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Police in Surrey target shoplifters as holiday shopping ramps up

Police working with retail loss prevention officers during busiest shopping days of the year
Four police officers patrol on bikes in Guildford as part of Project Mistletoe. (Photo: Surrey RCMP)

Police are increasing enforcement against retail theft in Surrey as Christmas shopping gets underway.

The push began with a meeting Oct. 25 between Surrey Mounties, representatives of the Downtown Surrey, Newton, and Cloverdale Business Improvement Associations, the Surrey Board of Trade, and representatives from the City of Surrey as well as major retailers to explore strategies to fight shoplifting.

“With holiday shopping season just around the corner, I thank the Surrey RCMP for their proactive and targeted efforts to curb criminals who are looking to ruin the holidays,” Surrey Mayor Brenda Locke said. “This timely operation will help reduce thefts from Surrey businesses during the year’s busiest shopping season and help keep shoppers and staff safe. We are sending a strong message to would-be thieves – shoplift in Surrey and you will be caught and held accountable.”

According to Surrey RCMP crime stats, there were 2,455 cases of shoplifting recorded in Surrey in the first three quarters of this year compared to 2,001 in the same period of 2022, for an increase of 23 per cent.

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Surrey RCMP Sgt. Tammy Lobb said police will work with retail loss prevention officers in multiple locations during the busiest shopping days of the year.

“The focus will be on thefts that are committed for profit, and prolific offenders who are committing them,” she explained. “An officer may arrest an individual for shoplifting and throughout the investigation, the officer learns the individual is also wanted on outstanding warrants or they are breaching court imposed conditions or they have committed new offences in addition to shoplifting.”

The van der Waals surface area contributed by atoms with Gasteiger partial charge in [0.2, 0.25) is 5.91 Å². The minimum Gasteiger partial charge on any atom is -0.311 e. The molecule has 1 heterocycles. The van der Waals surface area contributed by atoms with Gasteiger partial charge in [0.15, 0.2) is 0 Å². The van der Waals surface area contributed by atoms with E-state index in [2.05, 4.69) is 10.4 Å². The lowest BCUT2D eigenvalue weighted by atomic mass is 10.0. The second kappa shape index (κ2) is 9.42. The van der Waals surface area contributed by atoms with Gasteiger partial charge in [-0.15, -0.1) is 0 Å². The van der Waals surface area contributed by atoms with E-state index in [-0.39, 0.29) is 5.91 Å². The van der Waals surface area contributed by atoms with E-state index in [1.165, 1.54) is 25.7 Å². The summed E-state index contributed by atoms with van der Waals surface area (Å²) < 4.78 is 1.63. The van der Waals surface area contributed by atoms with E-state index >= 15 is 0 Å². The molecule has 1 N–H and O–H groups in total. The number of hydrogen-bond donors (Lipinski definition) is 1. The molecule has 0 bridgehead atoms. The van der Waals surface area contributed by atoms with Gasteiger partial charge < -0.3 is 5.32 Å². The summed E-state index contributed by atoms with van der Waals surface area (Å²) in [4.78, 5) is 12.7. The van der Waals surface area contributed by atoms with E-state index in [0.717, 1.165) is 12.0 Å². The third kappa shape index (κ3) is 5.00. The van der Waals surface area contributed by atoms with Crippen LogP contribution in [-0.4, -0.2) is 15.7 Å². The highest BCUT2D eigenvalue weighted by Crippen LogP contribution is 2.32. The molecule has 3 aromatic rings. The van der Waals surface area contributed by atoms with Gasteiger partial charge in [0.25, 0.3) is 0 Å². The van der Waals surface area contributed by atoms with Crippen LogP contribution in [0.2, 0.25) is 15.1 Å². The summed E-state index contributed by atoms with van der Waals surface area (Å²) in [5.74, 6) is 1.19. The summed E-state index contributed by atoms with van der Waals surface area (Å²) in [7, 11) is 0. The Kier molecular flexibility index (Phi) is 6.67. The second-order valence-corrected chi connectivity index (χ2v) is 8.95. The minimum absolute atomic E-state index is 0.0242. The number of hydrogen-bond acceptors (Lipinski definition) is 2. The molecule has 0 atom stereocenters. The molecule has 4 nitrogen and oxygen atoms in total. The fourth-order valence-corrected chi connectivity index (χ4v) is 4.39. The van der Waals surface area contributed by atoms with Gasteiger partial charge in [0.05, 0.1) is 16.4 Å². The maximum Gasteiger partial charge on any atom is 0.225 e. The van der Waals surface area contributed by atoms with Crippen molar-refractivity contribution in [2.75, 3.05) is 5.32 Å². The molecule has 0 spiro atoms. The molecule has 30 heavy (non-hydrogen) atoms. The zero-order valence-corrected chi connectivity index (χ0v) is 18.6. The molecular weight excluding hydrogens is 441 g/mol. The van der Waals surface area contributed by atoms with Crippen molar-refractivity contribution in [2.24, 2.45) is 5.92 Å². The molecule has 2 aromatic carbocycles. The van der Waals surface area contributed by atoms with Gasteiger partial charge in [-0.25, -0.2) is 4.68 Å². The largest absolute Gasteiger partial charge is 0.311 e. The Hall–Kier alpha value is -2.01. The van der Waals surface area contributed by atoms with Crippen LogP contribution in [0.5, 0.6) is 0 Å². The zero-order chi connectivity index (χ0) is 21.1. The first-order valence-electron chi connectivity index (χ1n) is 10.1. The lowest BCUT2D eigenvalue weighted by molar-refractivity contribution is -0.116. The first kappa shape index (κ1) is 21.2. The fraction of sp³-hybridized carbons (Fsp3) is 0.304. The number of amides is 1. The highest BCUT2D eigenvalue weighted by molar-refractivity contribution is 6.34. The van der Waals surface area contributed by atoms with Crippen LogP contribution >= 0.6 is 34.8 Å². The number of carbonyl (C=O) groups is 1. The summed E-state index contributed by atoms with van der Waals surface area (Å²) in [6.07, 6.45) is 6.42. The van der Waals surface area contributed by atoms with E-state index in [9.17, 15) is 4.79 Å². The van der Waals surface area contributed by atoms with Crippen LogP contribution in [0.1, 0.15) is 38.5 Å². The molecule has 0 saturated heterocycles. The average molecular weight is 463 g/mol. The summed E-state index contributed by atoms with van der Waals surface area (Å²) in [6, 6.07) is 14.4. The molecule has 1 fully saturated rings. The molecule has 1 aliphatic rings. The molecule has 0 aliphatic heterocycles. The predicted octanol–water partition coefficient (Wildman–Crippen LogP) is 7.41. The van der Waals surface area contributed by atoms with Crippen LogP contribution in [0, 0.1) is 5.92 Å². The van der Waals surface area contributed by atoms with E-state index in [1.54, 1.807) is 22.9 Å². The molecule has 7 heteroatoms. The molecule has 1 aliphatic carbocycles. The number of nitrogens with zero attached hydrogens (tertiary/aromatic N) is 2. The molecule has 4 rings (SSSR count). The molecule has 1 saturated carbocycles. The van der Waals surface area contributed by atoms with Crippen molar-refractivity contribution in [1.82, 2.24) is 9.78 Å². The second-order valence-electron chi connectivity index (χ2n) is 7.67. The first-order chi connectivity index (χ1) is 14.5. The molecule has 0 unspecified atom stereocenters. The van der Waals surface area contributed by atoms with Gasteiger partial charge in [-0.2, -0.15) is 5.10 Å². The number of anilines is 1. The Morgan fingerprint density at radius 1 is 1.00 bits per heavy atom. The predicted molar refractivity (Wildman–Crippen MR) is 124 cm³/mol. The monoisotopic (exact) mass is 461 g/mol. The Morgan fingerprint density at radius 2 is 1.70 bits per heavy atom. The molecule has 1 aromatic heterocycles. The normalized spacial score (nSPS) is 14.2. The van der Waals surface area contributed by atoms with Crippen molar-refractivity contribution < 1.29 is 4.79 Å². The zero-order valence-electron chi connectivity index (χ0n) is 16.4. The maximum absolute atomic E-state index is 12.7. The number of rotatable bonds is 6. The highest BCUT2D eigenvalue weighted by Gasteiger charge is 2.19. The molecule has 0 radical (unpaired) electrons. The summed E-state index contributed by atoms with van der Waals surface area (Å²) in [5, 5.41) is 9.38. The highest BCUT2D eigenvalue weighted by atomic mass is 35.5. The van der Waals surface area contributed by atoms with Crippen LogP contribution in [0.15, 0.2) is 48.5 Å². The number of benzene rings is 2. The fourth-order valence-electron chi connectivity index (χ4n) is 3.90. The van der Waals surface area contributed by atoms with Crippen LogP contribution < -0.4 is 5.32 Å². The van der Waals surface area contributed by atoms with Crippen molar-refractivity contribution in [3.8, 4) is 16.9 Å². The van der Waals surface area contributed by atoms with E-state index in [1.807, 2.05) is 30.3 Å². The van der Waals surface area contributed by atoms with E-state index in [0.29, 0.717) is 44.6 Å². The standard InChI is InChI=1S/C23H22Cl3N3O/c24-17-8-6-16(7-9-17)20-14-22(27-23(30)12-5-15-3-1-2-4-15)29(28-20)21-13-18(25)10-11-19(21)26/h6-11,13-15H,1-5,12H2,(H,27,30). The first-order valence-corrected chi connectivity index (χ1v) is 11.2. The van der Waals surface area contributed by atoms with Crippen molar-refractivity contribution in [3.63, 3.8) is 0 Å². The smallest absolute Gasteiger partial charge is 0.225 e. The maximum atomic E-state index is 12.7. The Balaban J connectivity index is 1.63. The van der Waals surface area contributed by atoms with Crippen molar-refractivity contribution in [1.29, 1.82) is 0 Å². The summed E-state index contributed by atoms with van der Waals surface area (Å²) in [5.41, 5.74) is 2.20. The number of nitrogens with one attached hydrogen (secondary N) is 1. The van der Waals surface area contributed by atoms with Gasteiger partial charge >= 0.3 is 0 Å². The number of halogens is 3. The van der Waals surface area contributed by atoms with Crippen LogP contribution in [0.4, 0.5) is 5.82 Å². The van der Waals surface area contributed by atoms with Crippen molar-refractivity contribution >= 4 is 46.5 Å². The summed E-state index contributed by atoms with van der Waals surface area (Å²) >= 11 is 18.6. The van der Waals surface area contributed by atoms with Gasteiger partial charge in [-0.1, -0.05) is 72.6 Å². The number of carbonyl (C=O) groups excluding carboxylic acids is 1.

The Surrey RCMP Mobile Street Enforcement Team (MSET) will also be running Project Mistletoe, focusing on prevention and crime reduction with more uniformed patrols at retail centres and parking lots. The Surrey Board of Trade, meantime, will host a public safety roundtable in coming weeks, CEO Anita Huberman said.

“I don’t think it’s as bad as Vancouver, but it’s not great either,” she said of Surrey’s shoplifting problem. “I mean, we have and we know of stores that are robbed every day, or robbed every week, and it’s a result of escalating homeless issues, economic issues.

“Even us, we’re not a retail business, but our whole aluminum fence was stolen a couple of months ago and the way that it was done is 3 a.m. and I assume the aluminum is being re-sold somehow. But it is a problem that is impacting the sustainability of businesses in the form of an additional ‘crime tax,’ additional costs for security, camera technology.

“Yes, it is bad, and I’m so pleased that the Surrey RCMP are putting out plans, support mechanisms to support our retail sector in Surrey and there has to be a conduit of communication between the business and public safety personnel,” Huberman said.

Locke told the Now-Leader it’s her understanding Surrey’s situation is “not as bad as it is in Vancouver, but that doesn’t mean it’s good enough.”

Meantime, the Surrey Board of Trade has added its voice to the SOS Coalition, which held a press conference in Vancouver on Oct. 30 seeking solutions to the crime and violence “crisis” Vancouver is experiencing.

About the Author: Tom Zytaruk

I write unvarnished opinion columns and unbiased news reports for the Surrey Now-Leader.
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